The Fifty Francs coin is a denomination of the Swiss Franc. Given that Switzerland has four official languages, the Franc has three different names: Franken in German, franc in French and Romansh, and franco in Italian.
In regular circulation, the denomination is served by a banknote. These gold coins are non-circulating legal tender made for collectors and struck in proof grade only. They are issued in topical series, celebrating various aspects of Swiss heritage or nature. Swissmint has issued at least one every year since 2001. Initially, both sides of the coin carried a commemorative design; starting from 2004, the obverse is the same and only the reverse changes. (It is worth mentioning that some sources consider it the other way round, and call the commemorative part the obverse; however, we are going with the standard definition, which is that "obverse" is the side which specifies the issuing authority).
The edge is inscribed with the motto DOMINUS PROVIDEBIT (The Lord will provide - a quote from the Bible, Genesis 22, 8), and thirteen stars representing the original thirteen cantons of the Swiss Federation.
This coin commemorates the Gotthard Mail Coach (German: Gotthardpost; Frennch: Diligence du Gothard).
Swissmint says about it:
For many years, the Schöllenen gorge formed an insurmountable barrier on the route over the Gotthard Pass. The opening-up of the Schöllenen gorge by means of the Twärrenbrücke bridge - a walkway alongside the vertical cliff face - as well as the construction of the first wooden bridge over the River Reuss (known as The Devil's Bridge) and the two to three metre wide mule track surfaced with gravel and granite slabs helped the Gotthard Pass enjoy a rapid boom in the 13th century. Since its creation, the old mule track dating from the Middle Ages had been gradually improved so that by the end of the 18th century, sections were also passable by the Gotthard mail coaches.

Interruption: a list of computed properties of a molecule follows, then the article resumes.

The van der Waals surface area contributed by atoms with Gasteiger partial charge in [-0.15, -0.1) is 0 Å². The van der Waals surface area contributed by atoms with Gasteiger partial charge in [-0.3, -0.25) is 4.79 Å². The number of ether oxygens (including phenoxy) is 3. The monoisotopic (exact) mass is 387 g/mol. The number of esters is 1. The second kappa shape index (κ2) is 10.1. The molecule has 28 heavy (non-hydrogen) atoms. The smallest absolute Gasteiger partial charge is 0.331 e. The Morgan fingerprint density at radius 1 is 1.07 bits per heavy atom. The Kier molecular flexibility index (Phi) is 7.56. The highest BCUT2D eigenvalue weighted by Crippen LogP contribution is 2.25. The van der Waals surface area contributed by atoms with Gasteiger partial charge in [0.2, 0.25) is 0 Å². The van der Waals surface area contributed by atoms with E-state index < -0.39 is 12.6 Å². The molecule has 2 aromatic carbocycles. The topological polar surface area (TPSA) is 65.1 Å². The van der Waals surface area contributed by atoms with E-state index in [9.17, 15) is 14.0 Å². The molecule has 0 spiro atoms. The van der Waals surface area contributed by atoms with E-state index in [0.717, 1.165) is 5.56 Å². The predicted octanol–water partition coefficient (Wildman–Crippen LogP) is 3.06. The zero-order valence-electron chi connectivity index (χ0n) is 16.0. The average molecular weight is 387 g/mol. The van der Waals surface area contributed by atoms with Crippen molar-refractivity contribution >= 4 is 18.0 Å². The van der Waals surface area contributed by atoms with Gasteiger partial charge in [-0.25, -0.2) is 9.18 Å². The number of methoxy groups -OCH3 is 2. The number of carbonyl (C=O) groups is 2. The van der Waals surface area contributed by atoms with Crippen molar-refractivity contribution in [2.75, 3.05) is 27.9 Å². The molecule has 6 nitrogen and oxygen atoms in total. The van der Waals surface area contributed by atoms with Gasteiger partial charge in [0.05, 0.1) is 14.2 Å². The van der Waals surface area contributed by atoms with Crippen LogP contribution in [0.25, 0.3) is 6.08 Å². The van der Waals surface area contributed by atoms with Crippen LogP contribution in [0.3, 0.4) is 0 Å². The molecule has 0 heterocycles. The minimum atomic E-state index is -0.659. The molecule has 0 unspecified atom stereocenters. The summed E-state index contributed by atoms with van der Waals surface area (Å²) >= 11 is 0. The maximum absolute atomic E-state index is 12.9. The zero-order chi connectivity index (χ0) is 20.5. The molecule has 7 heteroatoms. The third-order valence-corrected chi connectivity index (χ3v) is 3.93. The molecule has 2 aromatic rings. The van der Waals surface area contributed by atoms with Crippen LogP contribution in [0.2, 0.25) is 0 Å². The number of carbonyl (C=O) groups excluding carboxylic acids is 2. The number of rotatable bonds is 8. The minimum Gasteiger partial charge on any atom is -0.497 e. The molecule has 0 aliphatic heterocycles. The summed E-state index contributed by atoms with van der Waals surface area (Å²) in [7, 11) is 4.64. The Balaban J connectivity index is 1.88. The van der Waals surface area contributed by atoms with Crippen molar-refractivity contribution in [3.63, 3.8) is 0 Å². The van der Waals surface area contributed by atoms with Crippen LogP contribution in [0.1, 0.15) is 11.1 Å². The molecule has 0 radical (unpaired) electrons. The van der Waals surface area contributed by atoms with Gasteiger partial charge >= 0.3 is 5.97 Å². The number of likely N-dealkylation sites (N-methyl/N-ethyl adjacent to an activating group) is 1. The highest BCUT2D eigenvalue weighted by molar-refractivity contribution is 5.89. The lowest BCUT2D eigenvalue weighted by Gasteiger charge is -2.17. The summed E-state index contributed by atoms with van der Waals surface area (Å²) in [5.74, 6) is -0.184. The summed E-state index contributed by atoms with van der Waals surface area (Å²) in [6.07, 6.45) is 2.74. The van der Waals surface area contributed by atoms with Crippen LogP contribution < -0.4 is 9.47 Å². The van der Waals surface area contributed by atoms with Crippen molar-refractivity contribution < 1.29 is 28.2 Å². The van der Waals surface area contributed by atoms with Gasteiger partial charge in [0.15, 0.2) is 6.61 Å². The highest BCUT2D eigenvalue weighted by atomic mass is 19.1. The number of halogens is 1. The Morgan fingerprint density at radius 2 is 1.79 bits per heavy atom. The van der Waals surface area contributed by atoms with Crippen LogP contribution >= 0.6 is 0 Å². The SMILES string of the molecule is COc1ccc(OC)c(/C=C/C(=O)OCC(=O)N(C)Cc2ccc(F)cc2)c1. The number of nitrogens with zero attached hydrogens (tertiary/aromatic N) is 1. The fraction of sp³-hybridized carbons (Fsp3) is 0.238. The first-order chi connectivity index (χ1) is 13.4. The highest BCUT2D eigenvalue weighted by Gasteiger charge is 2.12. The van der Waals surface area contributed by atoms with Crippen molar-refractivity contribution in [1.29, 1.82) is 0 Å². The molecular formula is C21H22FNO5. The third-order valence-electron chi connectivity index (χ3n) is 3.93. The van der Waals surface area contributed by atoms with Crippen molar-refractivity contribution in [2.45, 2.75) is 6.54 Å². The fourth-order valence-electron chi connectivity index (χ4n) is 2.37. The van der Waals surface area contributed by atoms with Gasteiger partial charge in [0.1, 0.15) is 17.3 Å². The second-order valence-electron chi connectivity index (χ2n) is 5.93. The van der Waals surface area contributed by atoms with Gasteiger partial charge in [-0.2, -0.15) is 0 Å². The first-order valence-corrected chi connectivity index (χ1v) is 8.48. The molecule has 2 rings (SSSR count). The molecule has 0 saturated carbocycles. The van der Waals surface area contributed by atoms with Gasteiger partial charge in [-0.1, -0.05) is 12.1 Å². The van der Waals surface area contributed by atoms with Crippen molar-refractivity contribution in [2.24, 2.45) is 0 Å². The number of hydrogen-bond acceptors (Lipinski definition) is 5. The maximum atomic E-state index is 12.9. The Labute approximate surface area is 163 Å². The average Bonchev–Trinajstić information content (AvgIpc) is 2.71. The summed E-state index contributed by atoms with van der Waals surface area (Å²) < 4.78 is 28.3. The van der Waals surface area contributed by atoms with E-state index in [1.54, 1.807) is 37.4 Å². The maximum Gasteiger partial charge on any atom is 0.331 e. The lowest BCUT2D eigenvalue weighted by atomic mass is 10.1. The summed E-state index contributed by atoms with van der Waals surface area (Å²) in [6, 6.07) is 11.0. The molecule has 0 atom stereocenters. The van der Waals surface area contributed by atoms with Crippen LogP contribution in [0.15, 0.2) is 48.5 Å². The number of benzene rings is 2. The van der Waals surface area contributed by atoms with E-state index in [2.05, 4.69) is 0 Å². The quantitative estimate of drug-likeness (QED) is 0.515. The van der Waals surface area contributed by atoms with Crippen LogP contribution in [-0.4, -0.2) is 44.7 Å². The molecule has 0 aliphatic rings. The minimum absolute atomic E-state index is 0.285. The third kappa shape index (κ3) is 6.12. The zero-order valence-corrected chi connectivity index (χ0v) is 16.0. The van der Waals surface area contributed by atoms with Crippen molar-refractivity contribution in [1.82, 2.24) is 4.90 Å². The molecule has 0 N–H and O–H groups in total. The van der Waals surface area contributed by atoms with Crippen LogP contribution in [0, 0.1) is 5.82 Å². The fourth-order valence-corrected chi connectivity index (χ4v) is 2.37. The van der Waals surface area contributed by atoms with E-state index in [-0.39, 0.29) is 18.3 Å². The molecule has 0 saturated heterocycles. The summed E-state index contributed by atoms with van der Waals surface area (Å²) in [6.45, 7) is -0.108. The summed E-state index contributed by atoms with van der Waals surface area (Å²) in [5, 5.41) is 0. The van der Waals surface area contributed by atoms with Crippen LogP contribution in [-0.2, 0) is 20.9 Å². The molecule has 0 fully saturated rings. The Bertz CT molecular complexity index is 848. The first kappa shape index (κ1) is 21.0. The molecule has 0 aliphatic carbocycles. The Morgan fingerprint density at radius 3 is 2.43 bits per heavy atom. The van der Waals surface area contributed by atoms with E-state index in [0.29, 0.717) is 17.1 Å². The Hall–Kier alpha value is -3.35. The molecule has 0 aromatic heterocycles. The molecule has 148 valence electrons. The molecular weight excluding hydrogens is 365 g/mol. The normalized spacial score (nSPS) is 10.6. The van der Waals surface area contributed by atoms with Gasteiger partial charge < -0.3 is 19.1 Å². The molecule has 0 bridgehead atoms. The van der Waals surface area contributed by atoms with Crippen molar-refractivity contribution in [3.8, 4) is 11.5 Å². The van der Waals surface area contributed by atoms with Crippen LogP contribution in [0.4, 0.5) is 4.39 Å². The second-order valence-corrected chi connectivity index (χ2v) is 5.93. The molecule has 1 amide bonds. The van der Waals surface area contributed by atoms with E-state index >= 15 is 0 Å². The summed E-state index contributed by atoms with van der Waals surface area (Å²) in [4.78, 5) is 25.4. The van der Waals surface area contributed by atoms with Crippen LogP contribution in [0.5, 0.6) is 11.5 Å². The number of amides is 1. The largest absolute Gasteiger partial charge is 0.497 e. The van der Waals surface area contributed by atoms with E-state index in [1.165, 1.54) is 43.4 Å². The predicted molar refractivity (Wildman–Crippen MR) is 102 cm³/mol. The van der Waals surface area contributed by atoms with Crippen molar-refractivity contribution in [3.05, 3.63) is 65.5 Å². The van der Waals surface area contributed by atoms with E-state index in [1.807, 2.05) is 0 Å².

In 1830, the new Gotthard road was opened and by 1831 as many as 900 mail coaches rolled over the pass. A regular service operated three times a week in each direction between Flüelen and Chiasso using small one-horse carriages with two or three seats. The heyday of the Gotthard mail coaches only began in 1842 however with the introduction of a daily five horse, ten-seat coach in each direction. The journey from Como to Flüelen took almost 23 hours. Whereas there were still only two mail coach connections a week in 1835, from 1849 a twice daily service was already in operation. With the opening of the Gotthard railway in 1882, the Gotthard mail coaches lost importance overnight. From then on, travellers and goods were conveyed by rail through the newly constructed Gotthard tunnel, dispensing with the need for the arduous and hazardous journeys over the pass.